The games are designed to engage and energize teams in the first 15-20 minutes of an online meeting. The contrasting game experiences range from simple ice breakers like Dream Vacation, in which common destinations are discussed and similarities found amongst co-workers, to more complex games like Budding Authors, where each team member has to write a short story around a group of keywords. Gerard even has an online version of Moving Motivators. Taken from Jurgen Appelo’s original Moving Motivators motivational exercise.
Taking Inventory is another game in development, which as well as stimulating team building, will also allow Creativity Managers to get a barometer on a specific project. The idea is that the team leader will set out a list of tasks or responsibilities that are needed to advance the project. The team will then make their own list of what they think they are contributing, or where they feel they should (or would) like to contribute more i.e. I am a problem solver, but have a huge amount of untapped creativity that I would like to contribute within the project. At end of the exercise, the moderator has a set of information to decide if the team is ideally distributed. It’s a great way to get team members to step outside of the project and talk about what they want to contribute in terms of skills, over tasks.
The great advantage of Gerard’s Virtual Icebreakers is the fact they are online and 100% analyzable. All the data can be captured and used to improve team engagement and productivity.
Gerard realized a long time ago that gaming in the business environment was taking off and he wanted to be in on the wave. His computer engineer background spurred him to get a team together to make it happen. The first six months of the project were completely dedicated to game development and he took on a team to work with him to launch. The system isn’t hugely complex, but there’s still some fine tuning to do before he’ll be totally happy that he has a finished product range.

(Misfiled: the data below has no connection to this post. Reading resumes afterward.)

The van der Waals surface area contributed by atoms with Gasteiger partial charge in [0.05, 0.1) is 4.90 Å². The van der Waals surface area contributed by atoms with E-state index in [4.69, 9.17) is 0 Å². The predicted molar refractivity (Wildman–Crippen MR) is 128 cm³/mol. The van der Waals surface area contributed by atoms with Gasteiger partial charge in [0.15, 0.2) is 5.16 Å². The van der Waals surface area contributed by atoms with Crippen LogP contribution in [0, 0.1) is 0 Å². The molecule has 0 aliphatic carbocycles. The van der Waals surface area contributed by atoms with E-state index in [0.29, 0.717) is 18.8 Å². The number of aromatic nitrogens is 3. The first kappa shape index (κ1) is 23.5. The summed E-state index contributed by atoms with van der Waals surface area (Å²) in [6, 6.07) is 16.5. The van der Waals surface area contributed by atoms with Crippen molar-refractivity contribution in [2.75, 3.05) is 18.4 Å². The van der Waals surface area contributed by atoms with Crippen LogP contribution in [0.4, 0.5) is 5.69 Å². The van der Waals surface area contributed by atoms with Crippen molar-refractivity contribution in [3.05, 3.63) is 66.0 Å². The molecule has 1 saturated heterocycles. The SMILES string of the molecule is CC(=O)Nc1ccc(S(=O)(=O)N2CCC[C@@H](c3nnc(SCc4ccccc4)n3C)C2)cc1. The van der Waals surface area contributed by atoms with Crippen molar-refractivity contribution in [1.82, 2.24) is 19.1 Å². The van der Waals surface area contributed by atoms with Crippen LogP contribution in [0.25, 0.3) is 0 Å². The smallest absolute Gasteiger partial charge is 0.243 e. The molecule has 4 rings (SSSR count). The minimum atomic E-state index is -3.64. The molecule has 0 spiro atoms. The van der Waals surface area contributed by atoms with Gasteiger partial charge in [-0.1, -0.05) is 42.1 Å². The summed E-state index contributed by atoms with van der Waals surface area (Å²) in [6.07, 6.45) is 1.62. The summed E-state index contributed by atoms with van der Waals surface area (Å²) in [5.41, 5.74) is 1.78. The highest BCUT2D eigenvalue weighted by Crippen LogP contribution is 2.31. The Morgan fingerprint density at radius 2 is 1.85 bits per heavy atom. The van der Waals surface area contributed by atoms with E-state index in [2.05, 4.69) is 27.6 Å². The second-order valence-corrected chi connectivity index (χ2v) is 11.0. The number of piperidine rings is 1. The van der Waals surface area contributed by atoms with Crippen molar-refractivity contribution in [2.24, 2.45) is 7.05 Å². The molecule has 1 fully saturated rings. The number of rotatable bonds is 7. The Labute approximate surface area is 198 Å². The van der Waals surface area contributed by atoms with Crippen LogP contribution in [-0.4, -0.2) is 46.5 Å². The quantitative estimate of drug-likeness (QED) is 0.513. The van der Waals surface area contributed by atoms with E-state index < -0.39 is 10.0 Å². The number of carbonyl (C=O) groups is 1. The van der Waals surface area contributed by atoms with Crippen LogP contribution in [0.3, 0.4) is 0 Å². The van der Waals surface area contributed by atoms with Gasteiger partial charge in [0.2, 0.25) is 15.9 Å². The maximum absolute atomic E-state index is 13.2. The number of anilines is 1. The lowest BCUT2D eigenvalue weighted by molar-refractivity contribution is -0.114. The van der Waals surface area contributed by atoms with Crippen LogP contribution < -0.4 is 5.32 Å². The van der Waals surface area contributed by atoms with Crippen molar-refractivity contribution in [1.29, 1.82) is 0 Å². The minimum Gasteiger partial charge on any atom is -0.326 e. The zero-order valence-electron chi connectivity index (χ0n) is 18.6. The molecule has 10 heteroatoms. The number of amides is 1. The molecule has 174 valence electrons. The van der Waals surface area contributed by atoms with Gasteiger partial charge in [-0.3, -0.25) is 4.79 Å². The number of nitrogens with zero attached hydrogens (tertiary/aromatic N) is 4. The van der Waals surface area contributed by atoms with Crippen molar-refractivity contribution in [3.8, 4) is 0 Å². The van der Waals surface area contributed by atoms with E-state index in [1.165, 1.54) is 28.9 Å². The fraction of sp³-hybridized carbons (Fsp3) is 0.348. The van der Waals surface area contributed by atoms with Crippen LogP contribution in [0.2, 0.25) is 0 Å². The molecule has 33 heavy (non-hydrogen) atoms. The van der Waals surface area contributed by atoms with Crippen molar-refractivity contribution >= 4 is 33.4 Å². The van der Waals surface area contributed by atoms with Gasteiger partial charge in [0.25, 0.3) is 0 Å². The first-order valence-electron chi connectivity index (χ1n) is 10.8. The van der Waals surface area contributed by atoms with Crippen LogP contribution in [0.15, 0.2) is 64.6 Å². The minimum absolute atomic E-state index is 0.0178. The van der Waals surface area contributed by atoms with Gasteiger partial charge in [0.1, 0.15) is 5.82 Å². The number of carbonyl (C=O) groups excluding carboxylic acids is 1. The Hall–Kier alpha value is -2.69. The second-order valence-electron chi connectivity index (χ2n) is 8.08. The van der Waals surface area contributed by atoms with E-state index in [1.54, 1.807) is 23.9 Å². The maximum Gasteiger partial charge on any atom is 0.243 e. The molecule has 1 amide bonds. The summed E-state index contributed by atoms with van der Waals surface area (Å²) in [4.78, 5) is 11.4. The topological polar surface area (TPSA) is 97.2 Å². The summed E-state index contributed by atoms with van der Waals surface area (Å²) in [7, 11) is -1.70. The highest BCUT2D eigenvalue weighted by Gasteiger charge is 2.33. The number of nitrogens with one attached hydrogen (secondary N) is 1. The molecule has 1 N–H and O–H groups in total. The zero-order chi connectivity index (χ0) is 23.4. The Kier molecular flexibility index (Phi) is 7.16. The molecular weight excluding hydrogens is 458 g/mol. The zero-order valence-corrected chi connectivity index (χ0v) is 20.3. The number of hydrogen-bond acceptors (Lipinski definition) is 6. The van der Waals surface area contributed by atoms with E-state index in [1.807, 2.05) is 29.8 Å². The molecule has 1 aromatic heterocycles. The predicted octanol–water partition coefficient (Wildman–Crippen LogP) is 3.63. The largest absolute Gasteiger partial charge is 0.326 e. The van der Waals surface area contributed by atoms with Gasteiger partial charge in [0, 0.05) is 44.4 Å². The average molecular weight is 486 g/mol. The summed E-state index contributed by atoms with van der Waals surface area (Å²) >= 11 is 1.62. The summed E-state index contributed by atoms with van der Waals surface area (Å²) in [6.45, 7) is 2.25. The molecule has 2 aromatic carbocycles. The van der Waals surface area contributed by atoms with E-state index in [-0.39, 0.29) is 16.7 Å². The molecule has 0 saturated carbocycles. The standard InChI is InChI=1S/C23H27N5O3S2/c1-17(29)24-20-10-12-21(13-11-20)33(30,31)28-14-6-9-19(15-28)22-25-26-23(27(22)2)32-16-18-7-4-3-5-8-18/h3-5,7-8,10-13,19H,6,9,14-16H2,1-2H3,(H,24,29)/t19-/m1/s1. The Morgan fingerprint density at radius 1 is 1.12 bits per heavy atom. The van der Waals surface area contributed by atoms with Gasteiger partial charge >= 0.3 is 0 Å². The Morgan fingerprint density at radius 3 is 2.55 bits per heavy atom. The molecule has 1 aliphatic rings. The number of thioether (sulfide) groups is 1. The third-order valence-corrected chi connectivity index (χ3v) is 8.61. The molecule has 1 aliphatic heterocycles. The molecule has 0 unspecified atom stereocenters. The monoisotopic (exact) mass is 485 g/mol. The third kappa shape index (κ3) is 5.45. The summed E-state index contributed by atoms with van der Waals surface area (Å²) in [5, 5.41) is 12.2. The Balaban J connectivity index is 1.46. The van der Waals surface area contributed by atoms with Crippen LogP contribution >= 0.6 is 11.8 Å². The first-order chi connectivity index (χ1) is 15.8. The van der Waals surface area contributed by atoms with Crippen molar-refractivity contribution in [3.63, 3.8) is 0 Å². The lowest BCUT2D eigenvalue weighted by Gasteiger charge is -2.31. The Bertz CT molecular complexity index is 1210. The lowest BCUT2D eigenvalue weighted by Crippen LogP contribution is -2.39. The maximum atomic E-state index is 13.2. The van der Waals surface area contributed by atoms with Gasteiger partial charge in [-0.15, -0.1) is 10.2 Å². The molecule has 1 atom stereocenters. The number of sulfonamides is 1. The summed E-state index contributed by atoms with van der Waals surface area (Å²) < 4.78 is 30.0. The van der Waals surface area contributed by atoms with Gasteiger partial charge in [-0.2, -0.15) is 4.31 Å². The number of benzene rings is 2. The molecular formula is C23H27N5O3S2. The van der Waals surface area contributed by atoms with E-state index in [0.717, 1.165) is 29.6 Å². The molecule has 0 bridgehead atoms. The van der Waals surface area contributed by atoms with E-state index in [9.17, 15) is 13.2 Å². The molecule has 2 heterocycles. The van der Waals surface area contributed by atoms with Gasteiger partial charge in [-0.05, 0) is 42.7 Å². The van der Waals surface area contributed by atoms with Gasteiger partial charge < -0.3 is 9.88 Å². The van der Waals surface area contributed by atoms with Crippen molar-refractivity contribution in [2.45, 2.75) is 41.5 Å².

Since the Spring, Gerard and his team have been working on ways to promote Virtual Icebreakers to the global business community, to educate people on using games in a business setting.
Another big plus that Virtual Icebreakers bring to an organization is the ability to extend the tool up and down the hierarchy. The games can gel the teams on the ground making the project happen, with team leaders and bosses. Geographically the benefits extend up and down, something that wouldn’t normally happen in a traditional coaching or icebreaker session. Every employee receives the same level of respect and collaboration.
Is there a difference between engagement of the games by gender? Gerard admits he has noticed a greater uptake and interest from female clients. Why? Apparently women are more open to talking about themselves and their businesses. Men don’t like talking about themselves so much! I suspect it rather depends what men are doing the talking!
Aside from a host of new games and exercises, Gerard and his Virtual Icebreakers team are also working on tools that will make company information such as safety manuals or company guidelines more digestible and fun. Theory backs up Gerard’s confidence in his market. According to the entrepreneur, “Games definitely help in terms of retaining information and creating paths to improved engagement and motivation. As interest in our products increase, so too will the range of games and exercises available.”
I asked Gerard what he does to get away from his virtual gaming/business world. His offline world is totally dedicated to his four children. “I have too many kids!” Gerard jokes. “Our time is spent organizing and sharing activities together. I don’t buy my children things, I buy them experiences. It was mega important for me when I set this company up, that I could get a healthy work-life balance. Flexibility was the number one thing for me and I am just about achieving that, although we’re looking forward to a few more clients and a few more games rolled out” 🙂